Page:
12:05 AM. What if my mom dies tonight? Did I tell her I loved her before I came to bed? I can’t go tell her now or she would know I am having an attack. Remember when my dog died last year? Remember when she used to nose my arm while I watched a movie? Remember how I tripped over my words at the movie theater four months ago? Remember that feeling of embarrassment I had as I spoke? Why am I crying? Why can’t I breathe? Can anyone hear me crying? Am I quiet enough or is my sister on the other side of her door worried? Should I be quieter? Can I be quieter? My breathing is so loud.
12:10 AM. I feel like I should scream. My throat itches with the need to release the sound. My heart is beating faster and faster inside my chest. I have to remind myself that this isn’t a heart attack. I’m not actually dying. But, wow, it feels like dying. My eyes see black spots floating around my room. The light from the door grows bigger and then smaller again. Am I going crazy? Is this the time my mind is really going to break? Tears streak down my face with the difficulty to hold my screams inside. I fold over into a ball trying to keep my sobs from shaking the bed. My breathing is so labored and fast. Why am I so scared? My closet seems so dark. Has it always looked like such an abyss?
12:15 AM. My hands are shaking. My legs have those same aches in them that I used to get when I was little – growing pains. The arches of my feet prick and my hands feel like I have needles being stuck in them. Are there spiders in my bed? I get up and rip all of the covers off. I can’t sit back on the bed even though it is obviously clean. I sit on the floor surrounded by my sweaty and crumpled up blankets. My breathing slows down and my eyes cry until they run dry. My chest hurts. My head feels as big and heavy as a watermelon. I’m so tired. My eyes hurt so much.
12:20 AM. I text my best friend to see if he is awake. Without an answer I turn on music to calm my pulsating head. My breathing is still shaky. I can’t seem to focus on anything. The walls of my room are still again. I am normal sized again. My hands still don’t seem like my hands. I don’t feel like I am really here. But, obviously, I am. I wait to see if my friend responds.
12:30 AM. My red and swollen eyes can’t stay awake any longer. I drift into restless sleep. I am plagued by nightmares for the rest of the night.
In the morning I wake up feeling like myself again. The room is bright and my family is awake. I can’t tell if my eyes will give away the night I had, but I get up anyway. I am exhausted. Yet, somehow, relieved. As horrific and awful and degrading as it feels to go through a panic attack – how light I feel after all of that built up anxiety is released in such a short period of time is astounding. I can’t really explain why on earth it should feel better after an anxiety attack, it just does for me. I do not think this is a normal thing.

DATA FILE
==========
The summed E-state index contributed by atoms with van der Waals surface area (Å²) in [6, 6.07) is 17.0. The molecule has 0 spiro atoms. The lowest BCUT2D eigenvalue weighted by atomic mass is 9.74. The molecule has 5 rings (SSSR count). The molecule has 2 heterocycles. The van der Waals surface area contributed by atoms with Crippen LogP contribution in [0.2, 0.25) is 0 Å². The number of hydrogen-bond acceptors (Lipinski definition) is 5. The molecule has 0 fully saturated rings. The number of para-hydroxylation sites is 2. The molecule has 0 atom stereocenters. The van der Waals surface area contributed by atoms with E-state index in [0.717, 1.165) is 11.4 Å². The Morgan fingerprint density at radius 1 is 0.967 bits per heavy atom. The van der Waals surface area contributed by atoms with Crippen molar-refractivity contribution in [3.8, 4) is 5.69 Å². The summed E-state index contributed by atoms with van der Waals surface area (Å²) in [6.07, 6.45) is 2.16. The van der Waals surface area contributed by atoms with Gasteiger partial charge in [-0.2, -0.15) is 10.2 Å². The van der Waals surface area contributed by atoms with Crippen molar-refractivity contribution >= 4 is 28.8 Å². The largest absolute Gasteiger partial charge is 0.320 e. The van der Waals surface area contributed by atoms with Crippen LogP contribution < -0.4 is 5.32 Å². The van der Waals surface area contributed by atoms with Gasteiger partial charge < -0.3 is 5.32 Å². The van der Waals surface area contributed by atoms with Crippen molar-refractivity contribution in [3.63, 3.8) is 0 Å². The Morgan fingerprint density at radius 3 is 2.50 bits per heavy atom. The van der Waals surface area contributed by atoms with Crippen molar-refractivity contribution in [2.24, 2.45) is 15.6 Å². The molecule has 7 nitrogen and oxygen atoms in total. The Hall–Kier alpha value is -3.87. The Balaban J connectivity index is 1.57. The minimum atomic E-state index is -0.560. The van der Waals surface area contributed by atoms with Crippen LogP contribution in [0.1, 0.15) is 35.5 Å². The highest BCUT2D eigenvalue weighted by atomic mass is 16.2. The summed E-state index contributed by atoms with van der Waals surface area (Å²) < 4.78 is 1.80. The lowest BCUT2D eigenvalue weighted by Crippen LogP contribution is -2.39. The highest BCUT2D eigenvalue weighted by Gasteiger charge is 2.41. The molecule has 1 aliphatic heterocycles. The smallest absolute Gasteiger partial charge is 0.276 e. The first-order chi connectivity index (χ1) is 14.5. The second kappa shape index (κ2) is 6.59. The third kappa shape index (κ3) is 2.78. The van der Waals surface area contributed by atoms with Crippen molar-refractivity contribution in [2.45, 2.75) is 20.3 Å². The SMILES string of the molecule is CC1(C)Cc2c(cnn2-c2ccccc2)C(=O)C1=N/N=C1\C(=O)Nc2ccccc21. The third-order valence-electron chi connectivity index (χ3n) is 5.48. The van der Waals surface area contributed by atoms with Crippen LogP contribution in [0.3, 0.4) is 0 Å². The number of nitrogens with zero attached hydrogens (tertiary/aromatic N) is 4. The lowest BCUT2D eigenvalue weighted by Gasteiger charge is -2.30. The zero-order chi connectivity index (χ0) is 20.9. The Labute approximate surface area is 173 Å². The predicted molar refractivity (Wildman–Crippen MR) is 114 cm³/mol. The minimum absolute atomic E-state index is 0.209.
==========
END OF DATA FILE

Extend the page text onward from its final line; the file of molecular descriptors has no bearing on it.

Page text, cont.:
Other people can have anxiety attacks that last for hours. Mine only last for about twenty minutes before I can begin to calm myself down. Keeping an anxiety attack from happening always make mine longer though. If I am in public and I feel parts of me start to panic, I can usually hold it back. I can get away from the trigger and disconnect from what I think is causing me to lose my bearings. I can be mean and rude but in my eyes it is the only thing keeping me from literally losing my mind in the middle of the food court. After keeping an anxiety attack down in public, the feelings that overflow into my mind later when the attack bursts from my mind and into reality are increased tenfold. It lasts longer and causes me to panic faster. My room spins and I can’t even walk due to the dizziness.
That is an anxiety attack for me. Some people prefer to call them panic attacks – there are specific definitions for both but society has really started to mold them into one. Regardless of what they are called, that is what it like to experience one. I have tried to explain the visions to other people before. The way my door shrinks and grows – like I am Alice and have just eaten the little cake offered to her. I feel like the entire world has turned to wonderland and makes no sense. I can’t see where my room ends and it stretches longer than I thought possible. In the blink of an eye it is back to normal and my panic is refreshed. Am I crazy? This is all in my head, isn’t it? I can’t really be seeing these things. Alice in Wonderland is the only way I can really describe it in any way that makes sense. Others may call it tunnel vision. It is actually a very common symptom according to my doctors.
So, now you know. Some of you won’t be able to do anything with this information, but others will read this and their eyes will widen as they realize they aren’t alone. Soon I will post more information like what you can do for someone having an attack or what you can do for yourself in an attack. I’m obviously not an expert. But I am genuine. I know how you feel. Please be safe. Till next time, love yourself.